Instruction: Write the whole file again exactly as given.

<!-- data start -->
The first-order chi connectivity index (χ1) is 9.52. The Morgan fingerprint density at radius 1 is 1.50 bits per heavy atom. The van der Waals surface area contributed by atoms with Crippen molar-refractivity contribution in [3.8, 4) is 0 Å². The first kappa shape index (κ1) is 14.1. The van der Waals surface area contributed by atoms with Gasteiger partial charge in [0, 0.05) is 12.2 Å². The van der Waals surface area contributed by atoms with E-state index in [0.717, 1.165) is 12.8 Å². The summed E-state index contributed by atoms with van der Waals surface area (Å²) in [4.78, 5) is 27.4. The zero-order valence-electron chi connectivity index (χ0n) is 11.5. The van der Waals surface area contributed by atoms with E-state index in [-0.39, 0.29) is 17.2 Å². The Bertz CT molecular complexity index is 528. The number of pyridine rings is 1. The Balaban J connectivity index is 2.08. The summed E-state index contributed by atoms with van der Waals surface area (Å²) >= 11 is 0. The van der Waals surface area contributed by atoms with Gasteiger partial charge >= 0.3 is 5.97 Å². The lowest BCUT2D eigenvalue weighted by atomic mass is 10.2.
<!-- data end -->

The first-order chi connectivity index (χ1) is 9.52. The Morgan fingerprint density at radius 1 is 1.50 bits per heavy atom. The van der Waals surface area contributed by atoms with Crippen molar-refractivity contribution in [3.8, 4) is 0 Å². The first kappa shape index (κ1) is 14.1. The van der Waals surface area contributed by atoms with Gasteiger partial charge in [0, 0.05) is 12.2 Å². The van der Waals surface area contributed by atoms with E-state index in [0.717, 1.165) is 12.8 Å². The summed E-state index contributed by atoms with van der Waals surface area (Å²) in [4.78, 5) is 27.4. The zero-order valence-electron chi connectivity index (χ0n) is 11.5. The van der Waals surface area contributed by atoms with E-state index in [-0.39, 0.29) is 17.2 Å². The Bertz CT molecular complexity index is 528. The number of pyridine rings is 1. The Balaban J connectivity index is 2.08. The summed E-state index contributed by atoms with van der Waals surface area (Å²) >= 11 is 0. The van der Waals surface area contributed by atoms with Gasteiger partial charge >= 0.3 is 5.97 Å². The lowest BCUT2D eigenvalue weighted by atomic mass is 10.2.